Greene made the team as an undrafted free agent out of James Madison a year ago. He recorded five tackles and one quarterback sack in eight games before being sidelined with an ankle injury in December. The Packers liked what they saw out of Greene and he should continue to play on special teams and add depth to the secondary.
Holman was selected by the Pack in the sixth round of this year’s draft out of Toledo. He should at least make the practice squad if he doesn’t make the team. He is a great story and hard worker who runs a 4.37 40-yard dash. He will need to work on his technique to succeed at the next level but should contribute on special teams as a rookie.
Fighting for a Roster Spot: Javien Hamilton, Natrell Jamerson, Tray Matthews, Will Redmond, Mike Tyson, Chandon Sullivan, Nydair Rouse, Kabion Ento
Hamilton was signed as an undrafted free agent after playing at Ole’ Miss. In addition to playing corner, Hamilton has some experience returning both kicks and punts. He intercepted three passes during his career at Mississippi. He will have to shine on special teams in order to make the team or the practice squad.
Jamerson was with the Saints and Texans before joining the Packers late last season. He played in two games with Green Bay when injuries struck the secondary. Jamerson has 4.4 speed and is a good player on special teams, both of which should help him compete for a roster spot.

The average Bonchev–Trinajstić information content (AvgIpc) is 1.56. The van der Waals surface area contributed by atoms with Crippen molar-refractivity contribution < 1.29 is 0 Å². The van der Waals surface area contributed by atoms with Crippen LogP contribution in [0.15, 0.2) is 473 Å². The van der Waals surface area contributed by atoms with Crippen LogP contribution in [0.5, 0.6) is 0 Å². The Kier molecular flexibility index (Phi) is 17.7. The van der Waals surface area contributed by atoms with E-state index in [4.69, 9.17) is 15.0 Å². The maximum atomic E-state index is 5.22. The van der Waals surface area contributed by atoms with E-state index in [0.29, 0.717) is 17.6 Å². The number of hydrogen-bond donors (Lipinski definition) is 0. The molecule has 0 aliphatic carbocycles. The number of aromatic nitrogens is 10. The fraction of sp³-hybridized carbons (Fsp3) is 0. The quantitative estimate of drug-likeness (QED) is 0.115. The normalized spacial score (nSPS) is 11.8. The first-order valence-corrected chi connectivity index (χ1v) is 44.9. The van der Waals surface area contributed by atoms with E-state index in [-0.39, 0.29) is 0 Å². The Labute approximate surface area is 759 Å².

Matthews is a first-year player out of Auburn with good size. He was in training camp with the Vikings last year and was briefly on the Colts practice squad before the Pack signed him to their practice squad in early December. Matthews has good size and is best fit for the hybrid SS/ILB position in Pettine’s defense. He is a strong tackler and could also do well on coverage teams.
Redmond is a corner who has struggled with injuries throughout his three years trying to make NFL rosters. He was a third-round pick of the 49ers but missed his rookie season with a knee injury. He later was on the Chiefs practice squad and the Packers practice squad before the Pack activated him in early November. Redmond played in five games for the Pack predominantly on special teams before being placed on the injured reserve list again in late December. Redmond needs to stay healthy and recapture the form that got him drafted in the third round in 2016.